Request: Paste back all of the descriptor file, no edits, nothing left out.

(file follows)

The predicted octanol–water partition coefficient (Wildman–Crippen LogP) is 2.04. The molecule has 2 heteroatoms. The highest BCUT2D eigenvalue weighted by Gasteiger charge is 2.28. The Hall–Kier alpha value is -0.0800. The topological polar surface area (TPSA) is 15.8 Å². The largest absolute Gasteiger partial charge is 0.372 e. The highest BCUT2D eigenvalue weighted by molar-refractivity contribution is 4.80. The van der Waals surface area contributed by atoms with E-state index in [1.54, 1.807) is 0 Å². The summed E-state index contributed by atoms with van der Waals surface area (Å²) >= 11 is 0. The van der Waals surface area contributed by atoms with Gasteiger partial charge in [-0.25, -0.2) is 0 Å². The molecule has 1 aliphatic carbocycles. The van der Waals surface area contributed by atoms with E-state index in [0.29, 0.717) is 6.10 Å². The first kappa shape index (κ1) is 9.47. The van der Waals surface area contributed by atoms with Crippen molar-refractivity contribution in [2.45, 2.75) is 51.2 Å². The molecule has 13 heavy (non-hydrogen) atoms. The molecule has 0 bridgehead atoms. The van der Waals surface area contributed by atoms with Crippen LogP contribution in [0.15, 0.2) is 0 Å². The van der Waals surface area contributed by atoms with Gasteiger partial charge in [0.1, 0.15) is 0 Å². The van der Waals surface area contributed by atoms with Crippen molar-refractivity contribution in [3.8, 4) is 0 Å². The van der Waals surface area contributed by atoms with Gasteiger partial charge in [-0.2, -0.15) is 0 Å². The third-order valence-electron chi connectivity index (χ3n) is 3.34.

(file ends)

The predicted octanol–water partition coefficient (Wildman–Crippen LogP) is 2.04. The molecule has 2 heteroatoms. The highest BCUT2D eigenvalue weighted by Gasteiger charge is 2.28. The Hall–Kier alpha value is -0.0800. The topological polar surface area (TPSA) is 15.8 Å². The largest absolute Gasteiger partial charge is 0.372 e. The highest BCUT2D eigenvalue weighted by molar-refractivity contribution is 4.80. The van der Waals surface area contributed by atoms with E-state index in [1.54, 1.807) is 0 Å². The summed E-state index contributed by atoms with van der Waals surface area (Å²) >= 11 is 0. The van der Waals surface area contributed by atoms with Gasteiger partial charge in [-0.25, -0.2) is 0 Å². The molecule has 1 aliphatic carbocycles. The van der Waals surface area contributed by atoms with E-state index in [0.29, 0.717) is 6.10 Å². The first kappa shape index (κ1) is 9.47. The van der Waals surface area contributed by atoms with Crippen molar-refractivity contribution in [2.45, 2.75) is 51.2 Å². The molecule has 13 heavy (non-hydrogen) atoms. The molecule has 0 bridgehead atoms. The van der Waals surface area contributed by atoms with Crippen LogP contribution in [0.15, 0.2) is 0 Å². The van der Waals surface area contributed by atoms with Gasteiger partial charge in [0.1, 0.15) is 0 Å². The van der Waals surface area contributed by atoms with Crippen molar-refractivity contribution in [3.8, 4) is 0 Å². The van der Waals surface area contributed by atoms with Gasteiger partial charge in [-0.2, -0.15) is 0 Å². The third-order valence-electron chi connectivity index (χ3n) is 3.34.